How Languages Work by David Crystal

I know this isn’t necessarily about Hebrew but learning more about all languages and linguistics can really enhance someones understanding and appreciation of studying Hebrew.

I’m happy that this was one of my first introductions to Linguistics.  It’s fun to read and relatively non-technical but by no means lacking in serious content.  It’s also written by a trained linguist, not a pop non-fiction author.  Topics are covered in both a factual and anecdotal way. It’s an excellent comprehensive introduction for people interested in languages regardless of their background.

Don’t be fooled by the fact that this book is a mass paperback; it’s by no means lacking content.  Crystal covers every major aspect of linguistics from production of language, written language, structure, dialects, language acquisition and more.  At 484 pages one might expect to find more of a technical tome but Crystal’s style makes you feel like you’re being guided into the world of languages by a knowledgeable and personal Oxford professor.  How Languages Work has an impressive breadth of coverage and amount of terms introduced.  At times it’s surprising the detail covered without a loss clarity and readability.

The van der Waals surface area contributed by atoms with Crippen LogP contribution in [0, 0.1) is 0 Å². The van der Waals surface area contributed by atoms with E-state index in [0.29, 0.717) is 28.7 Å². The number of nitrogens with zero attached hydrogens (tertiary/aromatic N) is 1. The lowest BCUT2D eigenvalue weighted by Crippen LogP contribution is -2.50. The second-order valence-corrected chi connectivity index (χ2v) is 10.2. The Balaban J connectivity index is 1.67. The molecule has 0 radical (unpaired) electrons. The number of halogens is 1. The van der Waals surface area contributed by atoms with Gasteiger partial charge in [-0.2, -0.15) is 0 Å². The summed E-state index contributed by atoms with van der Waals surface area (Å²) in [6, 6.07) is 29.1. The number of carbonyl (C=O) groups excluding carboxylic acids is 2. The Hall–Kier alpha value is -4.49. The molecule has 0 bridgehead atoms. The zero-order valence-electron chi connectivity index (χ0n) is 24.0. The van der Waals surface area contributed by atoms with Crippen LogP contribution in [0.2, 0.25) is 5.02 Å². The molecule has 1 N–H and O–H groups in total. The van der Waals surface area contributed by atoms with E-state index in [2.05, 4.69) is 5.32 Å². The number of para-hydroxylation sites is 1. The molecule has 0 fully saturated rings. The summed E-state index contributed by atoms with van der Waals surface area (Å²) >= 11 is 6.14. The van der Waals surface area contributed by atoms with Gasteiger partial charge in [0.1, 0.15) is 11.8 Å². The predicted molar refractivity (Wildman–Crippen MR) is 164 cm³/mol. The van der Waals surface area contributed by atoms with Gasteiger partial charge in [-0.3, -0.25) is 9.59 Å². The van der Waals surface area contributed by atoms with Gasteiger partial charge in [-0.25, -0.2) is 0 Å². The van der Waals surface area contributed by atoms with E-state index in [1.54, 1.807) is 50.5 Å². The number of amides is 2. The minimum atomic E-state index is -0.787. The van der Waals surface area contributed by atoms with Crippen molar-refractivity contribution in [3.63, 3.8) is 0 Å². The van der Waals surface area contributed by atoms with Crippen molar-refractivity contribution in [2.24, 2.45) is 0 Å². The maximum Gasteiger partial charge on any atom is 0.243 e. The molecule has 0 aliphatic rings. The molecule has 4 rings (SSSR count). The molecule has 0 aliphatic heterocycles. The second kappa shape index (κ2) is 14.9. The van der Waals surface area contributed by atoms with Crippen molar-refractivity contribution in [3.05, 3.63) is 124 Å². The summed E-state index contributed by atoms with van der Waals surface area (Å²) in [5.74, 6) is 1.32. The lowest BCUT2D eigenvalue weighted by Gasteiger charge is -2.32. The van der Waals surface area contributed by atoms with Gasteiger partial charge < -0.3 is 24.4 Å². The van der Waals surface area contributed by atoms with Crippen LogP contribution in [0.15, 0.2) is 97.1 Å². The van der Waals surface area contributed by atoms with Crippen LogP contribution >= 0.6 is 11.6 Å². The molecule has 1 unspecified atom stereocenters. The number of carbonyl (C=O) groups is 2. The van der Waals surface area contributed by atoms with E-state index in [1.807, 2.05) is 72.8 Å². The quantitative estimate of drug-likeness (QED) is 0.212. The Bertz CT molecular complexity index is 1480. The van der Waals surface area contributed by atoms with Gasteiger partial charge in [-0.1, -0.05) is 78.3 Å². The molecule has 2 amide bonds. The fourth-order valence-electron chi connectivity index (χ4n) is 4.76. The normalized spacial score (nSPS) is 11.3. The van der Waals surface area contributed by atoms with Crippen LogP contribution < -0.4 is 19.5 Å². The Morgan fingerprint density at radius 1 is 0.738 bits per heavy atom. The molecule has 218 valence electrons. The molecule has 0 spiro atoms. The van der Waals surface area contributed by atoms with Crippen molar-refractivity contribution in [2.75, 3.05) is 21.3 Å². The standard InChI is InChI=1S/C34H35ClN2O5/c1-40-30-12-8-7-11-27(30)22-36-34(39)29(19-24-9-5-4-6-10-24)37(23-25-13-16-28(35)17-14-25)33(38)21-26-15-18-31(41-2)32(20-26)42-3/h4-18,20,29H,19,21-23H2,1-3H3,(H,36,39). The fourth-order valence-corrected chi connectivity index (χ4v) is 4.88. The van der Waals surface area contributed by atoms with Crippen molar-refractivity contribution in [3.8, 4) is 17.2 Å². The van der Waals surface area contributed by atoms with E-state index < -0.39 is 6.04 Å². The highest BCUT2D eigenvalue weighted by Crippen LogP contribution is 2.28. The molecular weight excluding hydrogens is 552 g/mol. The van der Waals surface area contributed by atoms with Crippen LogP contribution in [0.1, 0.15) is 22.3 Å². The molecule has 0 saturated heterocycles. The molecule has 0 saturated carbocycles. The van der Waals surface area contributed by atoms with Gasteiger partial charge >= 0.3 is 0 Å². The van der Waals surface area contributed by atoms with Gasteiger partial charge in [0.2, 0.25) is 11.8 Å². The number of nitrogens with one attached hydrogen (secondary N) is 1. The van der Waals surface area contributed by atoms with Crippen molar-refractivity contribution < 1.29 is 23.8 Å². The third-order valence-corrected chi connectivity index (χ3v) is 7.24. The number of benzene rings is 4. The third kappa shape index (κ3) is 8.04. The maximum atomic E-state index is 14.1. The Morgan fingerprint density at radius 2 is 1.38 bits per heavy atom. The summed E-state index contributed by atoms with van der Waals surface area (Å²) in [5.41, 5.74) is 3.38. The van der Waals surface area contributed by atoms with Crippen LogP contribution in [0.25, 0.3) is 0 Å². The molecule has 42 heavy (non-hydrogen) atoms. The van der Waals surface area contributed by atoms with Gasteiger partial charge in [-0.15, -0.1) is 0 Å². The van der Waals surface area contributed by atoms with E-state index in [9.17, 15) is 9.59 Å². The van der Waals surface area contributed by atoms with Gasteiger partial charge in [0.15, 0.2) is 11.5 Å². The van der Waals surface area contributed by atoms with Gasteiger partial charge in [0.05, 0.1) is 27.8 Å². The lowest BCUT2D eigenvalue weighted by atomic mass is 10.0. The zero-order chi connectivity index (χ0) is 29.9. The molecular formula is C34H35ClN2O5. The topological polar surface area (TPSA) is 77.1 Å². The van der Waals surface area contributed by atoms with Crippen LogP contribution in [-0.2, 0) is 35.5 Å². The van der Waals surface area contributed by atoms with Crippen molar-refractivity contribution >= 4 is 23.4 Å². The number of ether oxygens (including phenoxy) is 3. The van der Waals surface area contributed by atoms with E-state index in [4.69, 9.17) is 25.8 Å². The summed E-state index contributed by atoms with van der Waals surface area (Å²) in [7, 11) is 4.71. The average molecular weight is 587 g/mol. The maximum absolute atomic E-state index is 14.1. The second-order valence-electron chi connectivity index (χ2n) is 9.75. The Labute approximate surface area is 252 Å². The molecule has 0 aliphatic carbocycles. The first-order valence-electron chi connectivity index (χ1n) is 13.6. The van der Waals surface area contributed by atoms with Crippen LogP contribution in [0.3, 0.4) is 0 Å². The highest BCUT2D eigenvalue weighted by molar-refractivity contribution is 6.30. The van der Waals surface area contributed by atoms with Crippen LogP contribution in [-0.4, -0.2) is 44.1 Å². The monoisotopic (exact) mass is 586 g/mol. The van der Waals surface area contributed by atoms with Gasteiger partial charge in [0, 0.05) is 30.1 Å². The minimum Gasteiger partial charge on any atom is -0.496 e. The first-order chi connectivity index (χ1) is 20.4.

There are two small minor imperfections that should be noted, but aren’t significant enough to prevent someone from buying this book.  One is the use of British pronunciation that can be confusing in some instances by people who aren’t familiar with RP (Received Pronunciation).   In fact, the publisher makes note of the use of British spelling and style.   Secondly, terms are introduced in italics throughout the book but in a few instances the exact definition of italicized word aren’t clear.

If you’re looking for a solid introduction to the study languages don’t overlook David Crystals How Languages work.  I highly recommend this title.

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